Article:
One of my favorite Japanese words is mojibake (文字化け) which literally translates as “character changing.” The term is used to describe an error experienced frequently by computers users who read and write non-Latin scripts — like Japanese. When readers of non-Latin scripts open a document, email, web page, or some other text, text is sometimes displayed mangled and unreadable. Japanese speakers refer to the resulting garbage as “mojibake.” Here’s a great example from the mojibake article in Wikipedia (the image is supposed to be in Japanese and to display the the Mojibake article itself).

The UTF-8-encoded Japanese Wikipedia article for mojibake, as displayed in the Windows-1252 ('ISO-8859-1') encoding.

The problem has been so widespread in Japanese that webpages would often place small images in the top corners of pages that say “mojibake.” If a user cannot read the content on the page, the image links to pages which will try to fix the problem for the user.

From a more technical perspective, mojibake might be better described as, “incorrect character decoding,” and it hints at a largely hidden part of the way our computers handle text that we usually take for granted.

Of course, computers don’t understand Latin or Japanese characters. Instead they operate on bits and bytes — ones and zeros that represent numbers. In order to input or or output text, computer scientists created mappings of letters and characters to numbers represented by bits and bytes. These mappings end up forming a sequence of characters or letters in a particular order often called a character set. To display two letters, a computers might ask for the fifth and tenth characters from a particular set. These character sets are codes; they map numbers (i.e., positions in the list) to letters just as Morse code maps dots and dashes to letters. Letters can be converted to numbers by a computer for storage and then converted back to be redisplayed. The process is called character encoding and decoding and it happens every time a computer inputs or outputs text.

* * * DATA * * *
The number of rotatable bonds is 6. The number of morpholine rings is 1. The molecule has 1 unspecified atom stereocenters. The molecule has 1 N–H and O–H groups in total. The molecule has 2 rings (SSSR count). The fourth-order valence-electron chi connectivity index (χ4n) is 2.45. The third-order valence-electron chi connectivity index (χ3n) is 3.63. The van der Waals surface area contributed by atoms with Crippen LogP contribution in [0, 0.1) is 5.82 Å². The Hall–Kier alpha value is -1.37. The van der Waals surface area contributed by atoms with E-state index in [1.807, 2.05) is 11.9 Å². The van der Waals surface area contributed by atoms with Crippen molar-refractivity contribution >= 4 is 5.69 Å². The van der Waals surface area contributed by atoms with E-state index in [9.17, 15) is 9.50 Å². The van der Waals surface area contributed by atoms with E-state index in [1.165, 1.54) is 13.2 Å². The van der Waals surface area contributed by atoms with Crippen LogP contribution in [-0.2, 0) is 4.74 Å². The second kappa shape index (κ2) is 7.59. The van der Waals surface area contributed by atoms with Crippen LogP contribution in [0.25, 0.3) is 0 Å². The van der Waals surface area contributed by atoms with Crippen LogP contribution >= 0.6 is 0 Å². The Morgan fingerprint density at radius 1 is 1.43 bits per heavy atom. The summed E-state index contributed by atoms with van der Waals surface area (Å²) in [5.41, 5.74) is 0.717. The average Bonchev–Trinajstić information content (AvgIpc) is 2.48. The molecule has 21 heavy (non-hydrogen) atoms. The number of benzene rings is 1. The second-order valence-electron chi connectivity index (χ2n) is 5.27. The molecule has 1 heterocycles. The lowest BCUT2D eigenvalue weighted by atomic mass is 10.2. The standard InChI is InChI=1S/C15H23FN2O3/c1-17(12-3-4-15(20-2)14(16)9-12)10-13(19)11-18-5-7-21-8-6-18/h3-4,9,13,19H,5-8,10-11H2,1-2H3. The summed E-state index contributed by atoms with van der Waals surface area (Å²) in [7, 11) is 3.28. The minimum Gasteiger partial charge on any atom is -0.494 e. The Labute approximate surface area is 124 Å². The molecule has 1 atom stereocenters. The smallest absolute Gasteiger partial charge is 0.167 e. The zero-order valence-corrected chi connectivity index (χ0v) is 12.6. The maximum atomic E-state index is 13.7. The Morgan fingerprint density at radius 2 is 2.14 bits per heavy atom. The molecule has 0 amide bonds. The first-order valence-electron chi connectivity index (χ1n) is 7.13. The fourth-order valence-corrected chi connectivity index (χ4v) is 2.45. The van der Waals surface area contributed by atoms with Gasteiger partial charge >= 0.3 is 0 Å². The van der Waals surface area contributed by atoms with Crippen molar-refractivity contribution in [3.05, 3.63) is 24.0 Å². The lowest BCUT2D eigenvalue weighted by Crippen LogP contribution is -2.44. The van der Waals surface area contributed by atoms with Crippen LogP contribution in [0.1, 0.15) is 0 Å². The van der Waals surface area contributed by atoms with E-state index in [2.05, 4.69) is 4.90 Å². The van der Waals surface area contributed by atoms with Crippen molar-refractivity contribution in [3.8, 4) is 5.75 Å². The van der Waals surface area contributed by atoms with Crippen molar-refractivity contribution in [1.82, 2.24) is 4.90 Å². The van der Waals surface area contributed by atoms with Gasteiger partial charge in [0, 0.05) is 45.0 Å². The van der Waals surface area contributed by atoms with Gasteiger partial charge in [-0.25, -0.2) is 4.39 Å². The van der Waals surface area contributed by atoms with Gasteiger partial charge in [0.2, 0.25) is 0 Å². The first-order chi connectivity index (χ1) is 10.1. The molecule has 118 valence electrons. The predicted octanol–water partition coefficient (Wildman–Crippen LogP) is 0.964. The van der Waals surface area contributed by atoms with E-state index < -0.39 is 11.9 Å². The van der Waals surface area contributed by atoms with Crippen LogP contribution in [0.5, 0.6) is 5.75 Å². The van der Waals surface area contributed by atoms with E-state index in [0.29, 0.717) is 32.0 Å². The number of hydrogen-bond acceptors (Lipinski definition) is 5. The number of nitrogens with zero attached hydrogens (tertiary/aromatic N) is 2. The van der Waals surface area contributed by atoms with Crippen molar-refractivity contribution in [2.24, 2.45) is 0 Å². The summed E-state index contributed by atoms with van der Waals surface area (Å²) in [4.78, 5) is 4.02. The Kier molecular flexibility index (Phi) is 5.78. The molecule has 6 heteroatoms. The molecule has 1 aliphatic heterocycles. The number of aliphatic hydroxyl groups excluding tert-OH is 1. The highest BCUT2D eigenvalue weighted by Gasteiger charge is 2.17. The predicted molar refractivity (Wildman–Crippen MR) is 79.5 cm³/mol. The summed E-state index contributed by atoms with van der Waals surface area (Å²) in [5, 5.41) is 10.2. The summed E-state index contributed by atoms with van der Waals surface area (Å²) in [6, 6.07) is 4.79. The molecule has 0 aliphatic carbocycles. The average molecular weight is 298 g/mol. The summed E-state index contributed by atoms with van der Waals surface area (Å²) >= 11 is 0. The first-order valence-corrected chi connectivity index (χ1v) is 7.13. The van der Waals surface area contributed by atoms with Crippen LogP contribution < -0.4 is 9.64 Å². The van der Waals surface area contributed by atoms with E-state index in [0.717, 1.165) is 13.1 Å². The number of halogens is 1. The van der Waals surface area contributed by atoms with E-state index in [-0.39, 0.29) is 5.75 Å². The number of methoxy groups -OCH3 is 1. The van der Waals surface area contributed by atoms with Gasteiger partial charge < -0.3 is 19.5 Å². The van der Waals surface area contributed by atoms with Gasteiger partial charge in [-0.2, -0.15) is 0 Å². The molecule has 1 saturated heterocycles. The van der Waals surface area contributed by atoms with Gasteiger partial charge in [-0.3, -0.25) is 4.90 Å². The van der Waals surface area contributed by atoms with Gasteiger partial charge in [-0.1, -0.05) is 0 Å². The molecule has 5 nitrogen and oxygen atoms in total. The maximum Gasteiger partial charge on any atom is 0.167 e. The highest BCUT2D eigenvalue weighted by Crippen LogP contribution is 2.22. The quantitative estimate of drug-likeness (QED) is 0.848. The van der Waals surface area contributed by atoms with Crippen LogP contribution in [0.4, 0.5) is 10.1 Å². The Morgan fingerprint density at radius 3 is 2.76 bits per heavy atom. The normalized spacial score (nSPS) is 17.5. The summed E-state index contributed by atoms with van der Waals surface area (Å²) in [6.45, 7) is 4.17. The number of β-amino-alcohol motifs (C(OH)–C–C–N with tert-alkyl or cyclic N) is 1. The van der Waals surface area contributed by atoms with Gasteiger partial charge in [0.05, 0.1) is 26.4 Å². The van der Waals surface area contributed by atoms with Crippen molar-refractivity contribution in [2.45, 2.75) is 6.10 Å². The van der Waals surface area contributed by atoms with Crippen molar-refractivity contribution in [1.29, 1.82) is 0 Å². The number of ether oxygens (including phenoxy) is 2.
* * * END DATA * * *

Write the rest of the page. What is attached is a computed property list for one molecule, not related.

While there may be some natural orderings, (e.g., A through Z), there are many ways to encode or map a set of letters and numbers (e.g., Should one put numbers before letters in the set? Should capital and lowercase letters be interspersed?). The most important computer character encoding is a ASCII which was first defined in 1963 and is the de facto standard for almost all modern computers. It defines 128 characters including the letters and numbers used in English. But ASCII says nothing about how one should encode accented characters in Latin, scientific symbols, or the characters in any other scripts — they are simply not in the list of letters and numbers ASCII provides and no mapping is available. Users of ASCII can only use the characters in the set.

Left with computers unable to represent their languages, many non-English speakers have added to and improved on ASCII to create new encodings — different mappings of bits and bytes to different sets of letters. Japanese text can frequently be found in encodings with obscure technical names likes EUC-JP, ISO-2022-JP, Shift_JIS, and UTF-8. It’s not important to understand how they differ — although I’ll come back to this in a future blog post. It’s merely important to realize that these each represents different ways to map a set of bits and bytes into letters, numbers, and punctuation.

For example The set of bytes that says “文字化け” (the word for “mojibake” in Japanese) encoded in UTF-8 would show up as “��絖�����” in EUC-JP, “������������” in ISO-2022-JP, and “文字化け” in ISO-8859-1. Each of the strings above is a valid decoding of identical data — the same ones and zeros. But of course, only the first is correct and comprehensible by a human. Although the others are displaying the same data, the data is unreadable by humans because it is decoded according to a different character set’s mapping! This is mojibake.